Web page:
Jibo Shouldn’t be Given up on Just Yet
If Jibo fails, it won't be because of shipping delays or cancellation of international orders. It'll be because it didn't live up to the hype it promised at the start.
Poor Jibo can’t do anything right anymore. Not even when it shows love for the 2016 Summer Olympics, which recently came to a close in Rio.
In the video above, the social robot is asked what events at the Olympics were its favorite. Jibo then goes through a cool animation, displaying the Olympic rings, completing two 360 degree turns, and showing its love for weightlifting (huffing and puffiing along the way), boxing (dodging multiple jabs), and either badminton or tennis.
Sure, the video most likely is displaying one-command recognition and a pre-programmed sequence of actions. But if Jibo can replicate this type of experience in your home, isn’t it the personality you fell in love with at the beginning?
Jibo getting into your home is a big if, I get it. Missing multiple deadlines and announcing that it won’t ship to backers outside the US and Canada any time soon is not a good look for the most successful crowdfunded robot ever, which raised $3,710,410 (2,288% funded) on Indiegogo when its campaign closed on September 15, 2014.
But this was a pretty harmless video, yet the comments on Jibo’s Facebook page are brutal. Here’s a sampling of what some backers had to say:
Jibo backers are not thrilled about the social robot’s love for the Olympics. (Credit: Jibo Facebook page)
I understand the vitriol from Jibo’s earliest backers who have patiently waited nearly two years and have nothing to show for it. But do people honestly think Cynthia Breazeal, the pioneer of social robotics, deliberately misled backers to get the project off the ground? I highly doubt it. Too much at stake for her. It’s more likely the company didn’t anticipate many of the technical and production challenges they’ve encountered, and for that, they should be criticized.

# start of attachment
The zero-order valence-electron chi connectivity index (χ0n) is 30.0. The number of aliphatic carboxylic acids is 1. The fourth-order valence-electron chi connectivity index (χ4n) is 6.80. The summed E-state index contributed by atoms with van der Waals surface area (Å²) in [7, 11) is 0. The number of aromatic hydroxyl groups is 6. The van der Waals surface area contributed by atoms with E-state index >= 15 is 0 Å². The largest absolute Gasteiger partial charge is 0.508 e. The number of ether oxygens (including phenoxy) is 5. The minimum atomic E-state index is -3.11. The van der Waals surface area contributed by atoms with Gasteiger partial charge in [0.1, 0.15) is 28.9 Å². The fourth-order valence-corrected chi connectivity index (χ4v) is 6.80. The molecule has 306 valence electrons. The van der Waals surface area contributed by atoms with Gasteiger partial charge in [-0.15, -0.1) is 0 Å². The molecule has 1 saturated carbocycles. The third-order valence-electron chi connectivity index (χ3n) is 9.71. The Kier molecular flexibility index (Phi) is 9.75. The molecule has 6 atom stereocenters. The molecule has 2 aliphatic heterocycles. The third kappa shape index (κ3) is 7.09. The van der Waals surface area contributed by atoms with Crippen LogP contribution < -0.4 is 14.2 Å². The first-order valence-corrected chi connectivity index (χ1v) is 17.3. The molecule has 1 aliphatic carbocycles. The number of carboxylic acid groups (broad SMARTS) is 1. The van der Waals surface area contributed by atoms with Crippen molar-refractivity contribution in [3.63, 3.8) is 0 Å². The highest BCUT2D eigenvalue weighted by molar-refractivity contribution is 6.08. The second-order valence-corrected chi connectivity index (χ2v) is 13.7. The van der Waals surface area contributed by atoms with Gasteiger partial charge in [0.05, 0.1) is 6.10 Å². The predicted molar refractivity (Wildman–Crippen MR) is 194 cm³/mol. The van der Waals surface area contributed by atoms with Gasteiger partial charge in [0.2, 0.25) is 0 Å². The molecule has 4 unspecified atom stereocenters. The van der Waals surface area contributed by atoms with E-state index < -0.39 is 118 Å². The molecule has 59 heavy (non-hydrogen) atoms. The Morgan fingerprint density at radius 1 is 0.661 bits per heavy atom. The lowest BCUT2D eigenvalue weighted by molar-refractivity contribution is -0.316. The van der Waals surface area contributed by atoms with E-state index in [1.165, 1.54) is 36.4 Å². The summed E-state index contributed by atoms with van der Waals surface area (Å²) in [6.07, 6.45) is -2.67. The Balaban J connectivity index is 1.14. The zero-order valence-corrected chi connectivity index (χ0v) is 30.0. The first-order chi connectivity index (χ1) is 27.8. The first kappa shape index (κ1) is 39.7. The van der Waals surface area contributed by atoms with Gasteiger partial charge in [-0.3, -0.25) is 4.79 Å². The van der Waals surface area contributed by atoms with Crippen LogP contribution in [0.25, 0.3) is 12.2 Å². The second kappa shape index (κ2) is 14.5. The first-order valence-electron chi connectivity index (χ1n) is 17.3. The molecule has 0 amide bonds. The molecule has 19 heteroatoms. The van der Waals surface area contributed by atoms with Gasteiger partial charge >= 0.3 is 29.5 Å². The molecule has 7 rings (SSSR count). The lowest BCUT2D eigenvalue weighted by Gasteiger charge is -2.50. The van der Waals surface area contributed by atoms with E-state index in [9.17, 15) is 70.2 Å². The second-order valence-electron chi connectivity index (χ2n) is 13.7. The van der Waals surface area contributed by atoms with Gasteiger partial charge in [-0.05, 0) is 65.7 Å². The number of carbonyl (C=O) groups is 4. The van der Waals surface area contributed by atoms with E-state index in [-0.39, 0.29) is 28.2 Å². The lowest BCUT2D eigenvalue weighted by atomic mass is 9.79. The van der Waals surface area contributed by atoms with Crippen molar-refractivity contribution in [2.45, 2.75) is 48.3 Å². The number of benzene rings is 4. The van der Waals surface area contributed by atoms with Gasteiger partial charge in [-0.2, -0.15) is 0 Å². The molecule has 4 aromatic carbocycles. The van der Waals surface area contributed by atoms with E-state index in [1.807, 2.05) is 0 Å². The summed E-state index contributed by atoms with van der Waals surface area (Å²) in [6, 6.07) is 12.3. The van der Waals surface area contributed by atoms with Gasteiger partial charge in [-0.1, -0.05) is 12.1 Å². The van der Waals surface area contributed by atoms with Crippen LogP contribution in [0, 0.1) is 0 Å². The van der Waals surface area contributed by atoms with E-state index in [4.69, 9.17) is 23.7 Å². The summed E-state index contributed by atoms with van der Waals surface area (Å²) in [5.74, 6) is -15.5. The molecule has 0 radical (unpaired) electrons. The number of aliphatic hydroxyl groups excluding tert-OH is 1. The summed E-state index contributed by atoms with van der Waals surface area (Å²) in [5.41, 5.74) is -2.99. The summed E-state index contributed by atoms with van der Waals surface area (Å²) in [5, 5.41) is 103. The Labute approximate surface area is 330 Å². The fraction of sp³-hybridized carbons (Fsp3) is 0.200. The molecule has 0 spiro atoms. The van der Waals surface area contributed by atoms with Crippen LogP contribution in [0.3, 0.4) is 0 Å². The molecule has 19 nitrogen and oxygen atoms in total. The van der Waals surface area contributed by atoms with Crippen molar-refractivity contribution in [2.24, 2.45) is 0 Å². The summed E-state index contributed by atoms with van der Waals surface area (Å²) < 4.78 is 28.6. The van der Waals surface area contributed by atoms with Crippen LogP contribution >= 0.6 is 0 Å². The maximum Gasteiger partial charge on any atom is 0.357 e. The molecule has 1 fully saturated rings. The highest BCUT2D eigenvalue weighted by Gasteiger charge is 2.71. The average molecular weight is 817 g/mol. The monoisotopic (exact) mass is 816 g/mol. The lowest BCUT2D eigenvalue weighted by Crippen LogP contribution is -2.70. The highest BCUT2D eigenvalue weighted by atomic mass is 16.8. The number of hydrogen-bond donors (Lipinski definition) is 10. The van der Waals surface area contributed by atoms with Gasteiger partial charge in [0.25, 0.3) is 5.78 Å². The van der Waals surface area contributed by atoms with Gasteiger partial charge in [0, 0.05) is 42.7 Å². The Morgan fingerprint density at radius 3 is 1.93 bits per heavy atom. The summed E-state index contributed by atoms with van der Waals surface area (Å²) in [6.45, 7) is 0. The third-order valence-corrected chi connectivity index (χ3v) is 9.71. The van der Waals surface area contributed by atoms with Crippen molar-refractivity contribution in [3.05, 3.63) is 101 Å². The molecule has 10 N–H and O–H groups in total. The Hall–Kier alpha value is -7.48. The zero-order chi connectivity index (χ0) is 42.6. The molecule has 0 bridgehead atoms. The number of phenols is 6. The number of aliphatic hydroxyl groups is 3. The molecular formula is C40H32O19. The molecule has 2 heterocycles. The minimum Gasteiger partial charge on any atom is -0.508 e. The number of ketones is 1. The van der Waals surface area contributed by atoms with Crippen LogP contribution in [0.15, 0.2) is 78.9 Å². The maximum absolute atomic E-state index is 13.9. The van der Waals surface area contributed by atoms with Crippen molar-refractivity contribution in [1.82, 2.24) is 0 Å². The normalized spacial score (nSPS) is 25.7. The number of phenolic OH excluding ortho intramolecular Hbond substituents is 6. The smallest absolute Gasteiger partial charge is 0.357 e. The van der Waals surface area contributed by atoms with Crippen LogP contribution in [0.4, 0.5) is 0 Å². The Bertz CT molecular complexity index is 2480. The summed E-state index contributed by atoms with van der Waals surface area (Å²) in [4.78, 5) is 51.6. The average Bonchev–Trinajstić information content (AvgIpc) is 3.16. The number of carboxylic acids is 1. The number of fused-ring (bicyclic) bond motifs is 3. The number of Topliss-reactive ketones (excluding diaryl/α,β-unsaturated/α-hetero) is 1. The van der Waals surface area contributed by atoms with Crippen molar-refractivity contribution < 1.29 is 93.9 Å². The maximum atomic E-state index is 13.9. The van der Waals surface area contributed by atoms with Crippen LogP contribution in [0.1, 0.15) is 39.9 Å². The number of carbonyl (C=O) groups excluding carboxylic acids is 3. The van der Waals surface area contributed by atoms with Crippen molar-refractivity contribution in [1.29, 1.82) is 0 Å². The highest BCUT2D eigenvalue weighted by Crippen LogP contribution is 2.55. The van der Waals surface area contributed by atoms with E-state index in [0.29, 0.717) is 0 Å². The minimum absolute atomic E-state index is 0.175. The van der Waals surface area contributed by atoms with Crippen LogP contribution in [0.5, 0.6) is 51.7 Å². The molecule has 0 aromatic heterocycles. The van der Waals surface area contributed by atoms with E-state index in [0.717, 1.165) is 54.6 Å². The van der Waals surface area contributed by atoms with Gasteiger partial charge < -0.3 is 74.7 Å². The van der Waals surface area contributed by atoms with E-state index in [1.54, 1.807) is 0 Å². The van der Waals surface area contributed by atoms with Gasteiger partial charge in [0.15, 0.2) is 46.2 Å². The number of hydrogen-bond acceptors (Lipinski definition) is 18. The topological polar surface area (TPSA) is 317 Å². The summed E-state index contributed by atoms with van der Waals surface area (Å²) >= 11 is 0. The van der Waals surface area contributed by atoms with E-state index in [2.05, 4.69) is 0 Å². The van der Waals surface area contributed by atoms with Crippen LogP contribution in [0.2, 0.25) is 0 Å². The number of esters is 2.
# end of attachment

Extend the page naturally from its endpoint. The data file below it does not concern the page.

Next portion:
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Breazeal and others might have hoped a bigger company would have acquired Jibo, but the personal robotics industry is still in its infancy. Nobody has figured it out yet. Softbank’s Pepper humanoid robot started off as a consumer robot, too, but all indications of late point to Softbank positioning Pepper as a commercial robot that works at retail stores and can be sold at a much heftier price. Smart move if you ask me.
As an astute reader pointed out, there’s many parallels that can be drawn between what’s happening with Jibo and the early PC days when software (and hardware) companies would pre-announce products promising features and delivery dates they couldn’t make. Creating a social robot isn’t as simple as throwing some senors and motors together with a cute design and some speech recognition software. If it was, it would’ve been done successfully by now.
Jibo and Moorebot look like long lost twins.
Jibo is facing more competition by the day. Not only is there Amazon Echo, which is much cheaper, and the announcement of Google Home, but there’s a new Jibo knock-off called Moorebot that is nearly 200% funded on Indiegogo with one month left in its crowdfunding campaign.
Clearly, people want a social robot. And from Pepper to Jibo, Buddy, Aido, Xenbo, Moorebot and many others, companies are trying to figure this out. There will be many failures before it’s figured out, and Jibo very well could end up a failure. But at least Jibo isn’t in a rush to get the social robot out the door. That would be their biggest mistake.
Some of the decisions Jibo has made were extremely difficult and damaging to the brand. But if Jibo fails, it won’t be because of shipping delays or cancellation of international orders. It’ll be because it didn’t live up to the hype it promised at the start.
Again, that’s possible. But chances are you’ve never lived with a social robot. Certainly you can wait a few more months. If Jibo doesn’t ship by the end of 2016, then we can talk.